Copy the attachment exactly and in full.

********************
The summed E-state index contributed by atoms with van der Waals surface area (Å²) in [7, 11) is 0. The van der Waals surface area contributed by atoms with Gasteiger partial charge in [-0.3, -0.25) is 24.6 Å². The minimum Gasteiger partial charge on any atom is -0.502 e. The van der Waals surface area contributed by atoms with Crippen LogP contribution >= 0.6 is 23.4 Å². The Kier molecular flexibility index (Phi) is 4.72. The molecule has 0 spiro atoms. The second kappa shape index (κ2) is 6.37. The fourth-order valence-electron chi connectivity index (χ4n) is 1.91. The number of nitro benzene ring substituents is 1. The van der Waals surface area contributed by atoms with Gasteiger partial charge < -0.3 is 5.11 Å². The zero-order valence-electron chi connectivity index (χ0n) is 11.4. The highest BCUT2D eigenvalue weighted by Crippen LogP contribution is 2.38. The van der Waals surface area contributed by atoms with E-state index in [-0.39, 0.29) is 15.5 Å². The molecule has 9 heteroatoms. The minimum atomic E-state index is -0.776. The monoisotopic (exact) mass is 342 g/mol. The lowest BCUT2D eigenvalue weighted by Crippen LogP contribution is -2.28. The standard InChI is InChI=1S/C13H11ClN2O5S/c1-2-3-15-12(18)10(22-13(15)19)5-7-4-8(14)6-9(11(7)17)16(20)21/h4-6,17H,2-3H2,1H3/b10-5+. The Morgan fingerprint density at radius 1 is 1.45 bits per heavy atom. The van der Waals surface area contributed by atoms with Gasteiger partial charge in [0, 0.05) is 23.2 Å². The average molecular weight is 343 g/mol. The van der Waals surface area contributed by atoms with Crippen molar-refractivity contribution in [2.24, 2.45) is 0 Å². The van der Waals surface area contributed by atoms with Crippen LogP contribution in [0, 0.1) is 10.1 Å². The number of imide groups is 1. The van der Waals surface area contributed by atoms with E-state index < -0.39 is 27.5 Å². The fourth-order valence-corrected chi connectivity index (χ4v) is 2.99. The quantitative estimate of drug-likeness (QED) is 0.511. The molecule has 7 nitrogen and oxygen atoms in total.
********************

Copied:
The summed E-state index contributed by atoms with van der Waals surface area (Å²) in [7, 11) is 0. The van der Waals surface area contributed by atoms with Gasteiger partial charge in [-0.3, -0.25) is 24.6 Å². The minimum Gasteiger partial charge on any atom is -0.502 e. The van der Waals surface area contributed by atoms with Crippen LogP contribution >= 0.6 is 23.4 Å². The Kier molecular flexibility index (Phi) is 4.72. The molecule has 0 spiro atoms. The second kappa shape index (κ2) is 6.37. The fourth-order valence-electron chi connectivity index (χ4n) is 1.91. The number of nitro benzene ring substituents is 1. The van der Waals surface area contributed by atoms with Gasteiger partial charge < -0.3 is 5.11 Å². The zero-order valence-electron chi connectivity index (χ0n) is 11.4. The highest BCUT2D eigenvalue weighted by Crippen LogP contribution is 2.38. The van der Waals surface area contributed by atoms with E-state index in [-0.39, 0.29) is 15.5 Å². The molecule has 9 heteroatoms. The minimum atomic E-state index is -0.776. The monoisotopic (exact) mass is 342 g/mol. The lowest BCUT2D eigenvalue weighted by Crippen LogP contribution is -2.28. The standard InChI is InChI=1S/C13H11ClN2O5S/c1-2-3-15-12(18)10(22-13(15)19)5-7-4-8(14)6-9(11(7)17)16(20)21/h4-6,17H,2-3H2,1H3/b10-5+. The Morgan fingerprint density at radius 1 is 1.45 bits per heavy atom. The van der Waals surface area contributed by atoms with Gasteiger partial charge in [0, 0.05) is 23.2 Å². The average molecular weight is 343 g/mol. The van der Waals surface area contributed by atoms with Crippen molar-refractivity contribution in [2.24, 2.45) is 0 Å². The van der Waals surface area contributed by atoms with Crippen LogP contribution in [0, 0.1) is 10.1 Å². The number of imide groups is 1. The van der Waals surface area contributed by atoms with E-state index < -0.39 is 27.5 Å². The fourth-order valence-corrected chi connectivity index (χ4v) is 2.99. The quantitative estimate of drug-likeness (QED) is 0.511. The molecule has 7 nitrogen and oxygen atoms in total.